Breeds in a Box

I was fortunate enough to attend a great pit bull education seminar given by Drayton Michaels recently. He is working on a documentary called "Judging the Innocent" that will be a wonderful resource for educating the general public about the breed. We got to see clips of some of his work in progress and it is fabulous. It made me start thinking about other breed issues I have experienced both lately and in the past.

I was working with a client recently who had done some work under another trainer. He told me this trainer said that HIS was the best breed to own. While I am always happy to hear of any owner that loves his dogs, it was somewhat disturbing that a trainer would tell any client that their breed was better than the one they are trying to help. Even if they do believe that. The owner was quite offended. (And he let me know it!) Add to that the trainers breed in question is (normally) a high energy herding breed, not suited to just any home.

I would argue that no single breed could go into every home and do well. It is just too situational to the lifestyle of the owners involved, and the traits of the dogs themselves. While some people chose breeds because of the traits they have, the caveat is that the dogs aren't reading the breed books folks. Not all act as described or expected. Even within a breed, individuality happens.

It is to easy to put a dog in a box and explain away behavior than to try to change it. Knowing breed traits can actully help you change the behavior because you know better how to address it. (Why does my dog do that? Because they were bred for it for this reason...., but here is how we can channel that more appropriately for your situation.) But knowing the traits only helps if that particular dog has those same behaviors.

Do I think some traits are hardwired for a breed and can't be changed? It depends on your definition. I think a sighthound will always be a sighthound and a terrier will always be a terrier. That doesn't mean you can't address their behavior and tweak it to make life easier for everyone espeically if it interferes in some way or is unsafe. Would I walk a greyhound off leash? No, but I wouldn't walk most dogs off leash unless I KNEW for a fact they had a solid recall and could be called off anything before they hit a reactive mode. (once in a reactive mode they do not hear you calling) And even then, I would keep in mind that it is a dog, and dogs react like dogs react. Not the way we react or always want them to. Besides, what's wrong with a nice safe leash walk?

In 1992 when I got my first dog as a bona-fide adult, it started a love affair with akitas for me. In the year 2000, after years of training my own dogs, I completed a formal trainers apprenticeship. Along the way I learned that no matter what breed you have in front of you, it is a dog first. Throw out the breed biases and deal with the dog you have. It turns out that all breeds do best with fair and positive training! It wasn't a lesson that was always welcomed with open arms in some of my akita friend circles. Then in 2004 we added our first small dog to the mix, an adult french bulldog. Learning a new language (smushed face, no tail) has helped me even more in my training. It was amazing what this new creature taught me. Then last year brought us another new family member, an adolescent pug from rescue. Who knew this big dog person could be so smitten with lapdog munchkins? Certainly not me. It has become a whole new adventure in the Finnegan household.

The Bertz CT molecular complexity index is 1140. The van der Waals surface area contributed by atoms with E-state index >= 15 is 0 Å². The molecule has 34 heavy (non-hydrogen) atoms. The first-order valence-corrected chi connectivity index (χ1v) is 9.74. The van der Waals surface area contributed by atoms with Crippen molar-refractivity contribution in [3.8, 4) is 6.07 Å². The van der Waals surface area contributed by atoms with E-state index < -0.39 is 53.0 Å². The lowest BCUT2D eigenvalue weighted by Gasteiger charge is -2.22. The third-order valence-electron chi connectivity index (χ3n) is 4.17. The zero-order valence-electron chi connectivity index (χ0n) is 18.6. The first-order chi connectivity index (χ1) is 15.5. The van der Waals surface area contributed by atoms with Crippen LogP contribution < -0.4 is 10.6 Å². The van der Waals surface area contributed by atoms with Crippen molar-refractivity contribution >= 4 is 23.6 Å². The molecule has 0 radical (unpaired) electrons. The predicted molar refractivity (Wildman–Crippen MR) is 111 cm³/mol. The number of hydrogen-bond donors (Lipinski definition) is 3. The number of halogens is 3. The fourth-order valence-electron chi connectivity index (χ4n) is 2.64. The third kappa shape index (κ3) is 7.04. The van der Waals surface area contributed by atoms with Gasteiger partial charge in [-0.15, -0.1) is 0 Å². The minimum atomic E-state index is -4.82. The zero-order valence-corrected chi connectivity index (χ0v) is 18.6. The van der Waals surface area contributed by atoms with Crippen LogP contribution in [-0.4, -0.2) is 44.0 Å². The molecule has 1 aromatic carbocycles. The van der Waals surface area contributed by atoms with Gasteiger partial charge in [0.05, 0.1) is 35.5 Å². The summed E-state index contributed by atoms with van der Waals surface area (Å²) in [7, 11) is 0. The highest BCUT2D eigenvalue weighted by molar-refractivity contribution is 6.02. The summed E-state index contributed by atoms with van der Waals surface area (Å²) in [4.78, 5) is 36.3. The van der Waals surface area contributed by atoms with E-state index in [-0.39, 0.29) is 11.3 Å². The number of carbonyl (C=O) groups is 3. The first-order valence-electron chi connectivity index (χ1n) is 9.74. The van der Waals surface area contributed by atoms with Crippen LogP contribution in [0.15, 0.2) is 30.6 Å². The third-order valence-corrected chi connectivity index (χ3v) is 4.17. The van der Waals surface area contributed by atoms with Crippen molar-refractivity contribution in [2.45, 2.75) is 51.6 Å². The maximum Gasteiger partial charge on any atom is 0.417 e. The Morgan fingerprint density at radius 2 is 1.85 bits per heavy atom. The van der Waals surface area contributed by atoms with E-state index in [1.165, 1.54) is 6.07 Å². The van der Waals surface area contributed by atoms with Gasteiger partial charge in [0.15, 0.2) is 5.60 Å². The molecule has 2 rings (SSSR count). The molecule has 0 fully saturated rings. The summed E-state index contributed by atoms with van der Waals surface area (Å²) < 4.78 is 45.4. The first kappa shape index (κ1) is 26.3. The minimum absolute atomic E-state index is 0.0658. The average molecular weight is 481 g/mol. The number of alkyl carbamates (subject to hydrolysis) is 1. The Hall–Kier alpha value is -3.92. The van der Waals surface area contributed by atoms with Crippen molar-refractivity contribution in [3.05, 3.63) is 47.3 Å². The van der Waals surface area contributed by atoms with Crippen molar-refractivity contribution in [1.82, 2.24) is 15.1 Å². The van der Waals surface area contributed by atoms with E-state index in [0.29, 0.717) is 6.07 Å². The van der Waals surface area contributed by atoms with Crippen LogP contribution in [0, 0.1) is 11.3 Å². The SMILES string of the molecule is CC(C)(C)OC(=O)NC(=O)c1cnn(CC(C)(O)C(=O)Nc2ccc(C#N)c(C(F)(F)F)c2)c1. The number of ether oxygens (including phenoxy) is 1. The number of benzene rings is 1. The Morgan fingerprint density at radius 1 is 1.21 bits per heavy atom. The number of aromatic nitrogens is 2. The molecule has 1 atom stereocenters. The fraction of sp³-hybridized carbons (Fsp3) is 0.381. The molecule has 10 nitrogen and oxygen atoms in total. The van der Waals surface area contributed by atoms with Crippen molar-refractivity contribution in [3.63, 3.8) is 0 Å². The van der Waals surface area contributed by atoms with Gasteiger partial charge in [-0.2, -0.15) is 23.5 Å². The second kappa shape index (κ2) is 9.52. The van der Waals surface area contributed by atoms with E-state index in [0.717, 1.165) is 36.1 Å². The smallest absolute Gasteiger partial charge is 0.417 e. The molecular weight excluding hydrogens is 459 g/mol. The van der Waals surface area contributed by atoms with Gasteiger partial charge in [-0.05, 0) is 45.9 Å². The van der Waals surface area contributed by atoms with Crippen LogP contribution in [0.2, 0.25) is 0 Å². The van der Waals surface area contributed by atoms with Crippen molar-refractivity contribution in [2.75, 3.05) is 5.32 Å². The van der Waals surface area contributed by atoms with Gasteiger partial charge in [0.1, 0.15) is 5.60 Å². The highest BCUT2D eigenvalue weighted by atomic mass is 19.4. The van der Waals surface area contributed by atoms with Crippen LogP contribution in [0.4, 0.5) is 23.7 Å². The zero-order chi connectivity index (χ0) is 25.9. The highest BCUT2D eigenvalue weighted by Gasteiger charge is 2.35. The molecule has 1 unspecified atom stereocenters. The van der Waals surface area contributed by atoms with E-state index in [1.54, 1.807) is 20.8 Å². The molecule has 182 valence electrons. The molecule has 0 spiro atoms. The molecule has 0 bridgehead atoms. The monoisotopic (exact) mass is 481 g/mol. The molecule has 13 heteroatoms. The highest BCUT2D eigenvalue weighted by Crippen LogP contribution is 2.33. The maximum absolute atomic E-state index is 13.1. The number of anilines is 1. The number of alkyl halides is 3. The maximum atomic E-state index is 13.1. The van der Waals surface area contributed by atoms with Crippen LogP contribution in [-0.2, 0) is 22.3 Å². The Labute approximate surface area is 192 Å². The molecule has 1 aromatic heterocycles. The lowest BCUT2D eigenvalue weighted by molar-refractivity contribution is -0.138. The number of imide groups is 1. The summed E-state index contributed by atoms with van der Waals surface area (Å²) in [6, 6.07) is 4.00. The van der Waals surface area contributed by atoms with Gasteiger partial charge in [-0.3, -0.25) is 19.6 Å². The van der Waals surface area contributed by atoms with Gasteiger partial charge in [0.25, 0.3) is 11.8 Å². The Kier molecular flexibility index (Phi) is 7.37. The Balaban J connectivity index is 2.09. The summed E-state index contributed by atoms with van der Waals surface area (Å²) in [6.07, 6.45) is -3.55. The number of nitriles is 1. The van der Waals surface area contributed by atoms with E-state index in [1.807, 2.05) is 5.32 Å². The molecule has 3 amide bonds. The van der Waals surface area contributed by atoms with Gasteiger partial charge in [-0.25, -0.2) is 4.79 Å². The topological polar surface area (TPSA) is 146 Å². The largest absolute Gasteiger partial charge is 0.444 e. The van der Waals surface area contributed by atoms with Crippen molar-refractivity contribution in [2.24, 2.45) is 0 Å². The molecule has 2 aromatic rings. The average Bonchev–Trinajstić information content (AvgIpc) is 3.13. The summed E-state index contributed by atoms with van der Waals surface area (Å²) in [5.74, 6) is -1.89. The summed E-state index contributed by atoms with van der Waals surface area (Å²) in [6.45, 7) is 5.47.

Who knows what kinds of dogs the future holds for us. I like many different breeds and I have fallen for many of the random bred shelter dogs I work with. I hope it is something I won't need to think about for many years to come. (not planning on more than 3 at a time, well until we get a bigger place at least)

I hear people all the time say "I love my breed and I will never have any other." I think it is great that they found their best match. For myself though I can't imagine only having one breed. There are so many cool dogs out there. This is where being a trainer comes in handy, I get to play with them all!

To me the best breed, or non-breed, is the one that lives on your couch and is loved by you. Tail, no tail, smushed face, long face, smooth coat, fluffy coat, what could be better than that?

Just as an example: Out of my 3 "breeds" I have two excellent off leash (akita and frenchie) 1 social butterfly both with people and other dogs (akita) and one awesome tracker. (pug) Breaking breed stereotypes is easy if you just ignore them. You may be amazed by what YOUR dogs can do if you don't keep them in their breeds little box. I know I was.

P.S. For anyone that has a so called "bad breed" be sure to get the book "The Pitbull Placebo ~ The Media, Myths and Politics of Canine Aggression" by Karen Delise. It has wonderful information and examples of how the media makes dog bite incidents look far worse than they usually are. Great for anyone who wants to debate the breed issue intelligently.